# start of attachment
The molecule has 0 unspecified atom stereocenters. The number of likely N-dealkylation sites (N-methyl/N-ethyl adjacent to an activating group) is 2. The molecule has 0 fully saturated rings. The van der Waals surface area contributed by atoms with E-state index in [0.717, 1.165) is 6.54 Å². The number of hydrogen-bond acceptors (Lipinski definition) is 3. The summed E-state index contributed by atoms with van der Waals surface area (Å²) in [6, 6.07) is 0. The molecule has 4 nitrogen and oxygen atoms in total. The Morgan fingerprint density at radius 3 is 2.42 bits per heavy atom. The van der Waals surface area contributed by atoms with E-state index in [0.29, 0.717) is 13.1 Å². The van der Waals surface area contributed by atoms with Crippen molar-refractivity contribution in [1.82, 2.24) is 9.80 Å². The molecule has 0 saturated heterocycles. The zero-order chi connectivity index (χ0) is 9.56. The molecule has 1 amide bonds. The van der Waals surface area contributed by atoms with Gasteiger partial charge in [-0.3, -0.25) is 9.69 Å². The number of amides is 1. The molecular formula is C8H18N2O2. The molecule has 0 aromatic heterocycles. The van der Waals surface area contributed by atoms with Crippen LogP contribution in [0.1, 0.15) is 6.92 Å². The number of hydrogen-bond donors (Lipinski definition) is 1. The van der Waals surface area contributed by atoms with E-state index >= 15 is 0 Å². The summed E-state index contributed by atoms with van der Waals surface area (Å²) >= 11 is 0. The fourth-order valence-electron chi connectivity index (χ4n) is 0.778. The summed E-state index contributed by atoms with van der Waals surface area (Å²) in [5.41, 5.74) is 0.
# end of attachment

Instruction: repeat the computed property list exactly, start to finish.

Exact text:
The molecule has 0 unspecified atom stereocenters. The number of likely N-dealkylation sites (N-methyl/N-ethyl adjacent to an activating group) is 2. The molecule has 0 fully saturated rings. The van der Waals surface area contributed by atoms with E-state index in [0.717, 1.165) is 6.54 Å². The number of hydrogen-bond acceptors (Lipinski definition) is 3. The summed E-state index contributed by atoms with van der Waals surface area (Å²) in [6, 6.07) is 0. The molecule has 4 nitrogen and oxygen atoms in total. The Morgan fingerprint density at radius 3 is 2.42 bits per heavy atom. The van der Waals surface area contributed by atoms with E-state index in [0.29, 0.717) is 13.1 Å². The van der Waals surface area contributed by atoms with Crippen molar-refractivity contribution in [1.82, 2.24) is 9.80 Å². The molecule has 0 saturated heterocycles. The zero-order chi connectivity index (χ0) is 9.56. The molecule has 1 amide bonds. The van der Waals surface area contributed by atoms with Gasteiger partial charge in [-0.3, -0.25) is 9.69 Å². The number of amides is 1. The molecular formula is C8H18N2O2. The molecule has 0 aromatic heterocycles. The van der Waals surface area contributed by atoms with Crippen LogP contribution in [0.1, 0.15) is 6.92 Å². The number of hydrogen-bond donors (Lipinski definition) is 1. The van der Waals surface area contributed by atoms with E-state index >= 15 is 0 Å². The summed E-state index contributed by atoms with van der Waals surface area (Å²) >= 11 is 0. The fourth-order valence-electron chi connectivity index (χ4n) is 0.778. The summed E-state index contributed by atoms with van der Waals surface area (Å²) in [5.41, 5.74) is 0.